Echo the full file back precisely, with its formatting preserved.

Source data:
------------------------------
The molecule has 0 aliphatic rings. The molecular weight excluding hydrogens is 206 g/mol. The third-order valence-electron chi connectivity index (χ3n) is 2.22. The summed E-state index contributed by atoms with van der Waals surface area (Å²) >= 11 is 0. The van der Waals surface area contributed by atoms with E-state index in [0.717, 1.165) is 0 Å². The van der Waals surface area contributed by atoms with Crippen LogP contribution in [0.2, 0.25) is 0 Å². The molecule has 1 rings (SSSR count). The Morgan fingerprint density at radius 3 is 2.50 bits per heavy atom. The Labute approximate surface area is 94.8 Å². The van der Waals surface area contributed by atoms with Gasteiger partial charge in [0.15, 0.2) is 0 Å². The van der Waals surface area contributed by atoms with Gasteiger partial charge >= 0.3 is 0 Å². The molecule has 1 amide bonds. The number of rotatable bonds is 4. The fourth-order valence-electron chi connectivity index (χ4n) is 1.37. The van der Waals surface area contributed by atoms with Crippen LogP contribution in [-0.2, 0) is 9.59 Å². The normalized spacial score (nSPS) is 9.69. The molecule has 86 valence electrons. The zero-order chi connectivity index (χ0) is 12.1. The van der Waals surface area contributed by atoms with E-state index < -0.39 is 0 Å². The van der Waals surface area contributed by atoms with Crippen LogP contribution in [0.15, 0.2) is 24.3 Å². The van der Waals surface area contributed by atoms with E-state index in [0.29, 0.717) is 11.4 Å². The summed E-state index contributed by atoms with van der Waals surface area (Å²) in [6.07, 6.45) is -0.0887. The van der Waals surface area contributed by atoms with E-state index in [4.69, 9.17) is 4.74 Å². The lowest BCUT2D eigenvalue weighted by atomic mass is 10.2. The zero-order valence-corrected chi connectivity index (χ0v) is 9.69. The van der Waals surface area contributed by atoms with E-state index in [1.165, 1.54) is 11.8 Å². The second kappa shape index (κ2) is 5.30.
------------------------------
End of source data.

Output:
The molecule has 0 aliphatic rings. The molecular weight excluding hydrogens is 206 g/mol. The third-order valence-electron chi connectivity index (χ3n) is 2.22. The summed E-state index contributed by atoms with van der Waals surface area (Å²) >= 11 is 0. The van der Waals surface area contributed by atoms with E-state index in [0.717, 1.165) is 0 Å². The van der Waals surface area contributed by atoms with Crippen LogP contribution in [0.2, 0.25) is 0 Å². The molecule has 1 rings (SSSR count). The Morgan fingerprint density at radius 3 is 2.50 bits per heavy atom. The Labute approximate surface area is 94.8 Å². The van der Waals surface area contributed by atoms with Gasteiger partial charge in [0.15, 0.2) is 0 Å². The van der Waals surface area contributed by atoms with Gasteiger partial charge >= 0.3 is 0 Å². The molecule has 1 amide bonds. The number of rotatable bonds is 4. The fourth-order valence-electron chi connectivity index (χ4n) is 1.37. The van der Waals surface area contributed by atoms with Crippen LogP contribution in [-0.2, 0) is 9.59 Å². The normalized spacial score (nSPS) is 9.69. The molecule has 86 valence electrons. The zero-order chi connectivity index (χ0) is 12.1. The van der Waals surface area contributed by atoms with E-state index < -0.39 is 0 Å². The van der Waals surface area contributed by atoms with Crippen LogP contribution in [0.15, 0.2) is 24.3 Å². The van der Waals surface area contributed by atoms with E-state index in [0.29, 0.717) is 11.4 Å². The summed E-state index contributed by atoms with van der Waals surface area (Å²) in [6.07, 6.45) is -0.0887. The van der Waals surface area contributed by atoms with E-state index in [4.69, 9.17) is 4.74 Å². The lowest BCUT2D eigenvalue weighted by atomic mass is 10.2. The zero-order valence-corrected chi connectivity index (χ0v) is 9.69. The van der Waals surface area contributed by atoms with E-state index in [1.165, 1.54) is 11.8 Å². The second kappa shape index (κ2) is 5.30.